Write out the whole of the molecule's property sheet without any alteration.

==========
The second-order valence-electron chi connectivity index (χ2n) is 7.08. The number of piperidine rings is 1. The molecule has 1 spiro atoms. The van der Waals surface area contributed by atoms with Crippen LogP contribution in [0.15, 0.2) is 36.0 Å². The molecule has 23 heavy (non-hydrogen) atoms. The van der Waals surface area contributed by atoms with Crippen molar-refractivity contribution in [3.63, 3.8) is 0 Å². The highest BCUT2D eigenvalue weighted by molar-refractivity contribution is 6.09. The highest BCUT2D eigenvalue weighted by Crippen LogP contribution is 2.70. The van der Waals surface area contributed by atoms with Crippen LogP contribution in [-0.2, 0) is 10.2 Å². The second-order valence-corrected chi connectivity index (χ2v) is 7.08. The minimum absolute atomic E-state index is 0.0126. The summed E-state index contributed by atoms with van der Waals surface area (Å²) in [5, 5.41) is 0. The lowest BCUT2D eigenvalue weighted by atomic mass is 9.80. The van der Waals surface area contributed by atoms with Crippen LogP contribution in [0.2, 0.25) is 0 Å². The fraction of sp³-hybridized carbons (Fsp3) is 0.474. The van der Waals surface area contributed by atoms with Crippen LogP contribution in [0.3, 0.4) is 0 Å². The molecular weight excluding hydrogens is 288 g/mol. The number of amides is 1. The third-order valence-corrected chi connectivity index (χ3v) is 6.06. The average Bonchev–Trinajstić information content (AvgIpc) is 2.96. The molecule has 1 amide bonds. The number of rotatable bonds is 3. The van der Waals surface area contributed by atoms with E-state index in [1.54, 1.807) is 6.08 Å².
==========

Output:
The second-order valence-electron chi connectivity index (χ2n) is 7.08. The number of piperidine rings is 1. The molecule has 1 spiro atoms. The van der Waals surface area contributed by atoms with Crippen LogP contribution in [0.15, 0.2) is 36.0 Å². The molecule has 23 heavy (non-hydrogen) atoms. The van der Waals surface area contributed by atoms with Crippen molar-refractivity contribution in [3.63, 3.8) is 0 Å². The highest BCUT2D eigenvalue weighted by molar-refractivity contribution is 6.09. The highest BCUT2D eigenvalue weighted by Crippen LogP contribution is 2.70. The van der Waals surface area contributed by atoms with Crippen LogP contribution in [-0.2, 0) is 10.2 Å². The second-order valence-corrected chi connectivity index (χ2v) is 7.08. The minimum absolute atomic E-state index is 0.0126. The summed E-state index contributed by atoms with van der Waals surface area (Å²) in [5, 5.41) is 0. The lowest BCUT2D eigenvalue weighted by atomic mass is 9.80. The van der Waals surface area contributed by atoms with Crippen LogP contribution in [0.2, 0.25) is 0 Å². The fraction of sp³-hybridized carbons (Fsp3) is 0.474. The van der Waals surface area contributed by atoms with Crippen LogP contribution in [0.3, 0.4) is 0 Å². The molecular weight excluding hydrogens is 288 g/mol. The number of amides is 1. The third-order valence-corrected chi connectivity index (χ3v) is 6.06. The average Bonchev–Trinajstić information content (AvgIpc) is 2.96. The molecule has 1 amide bonds. The number of rotatable bonds is 3. The van der Waals surface area contributed by atoms with E-state index in [1.54, 1.807) is 6.08 Å².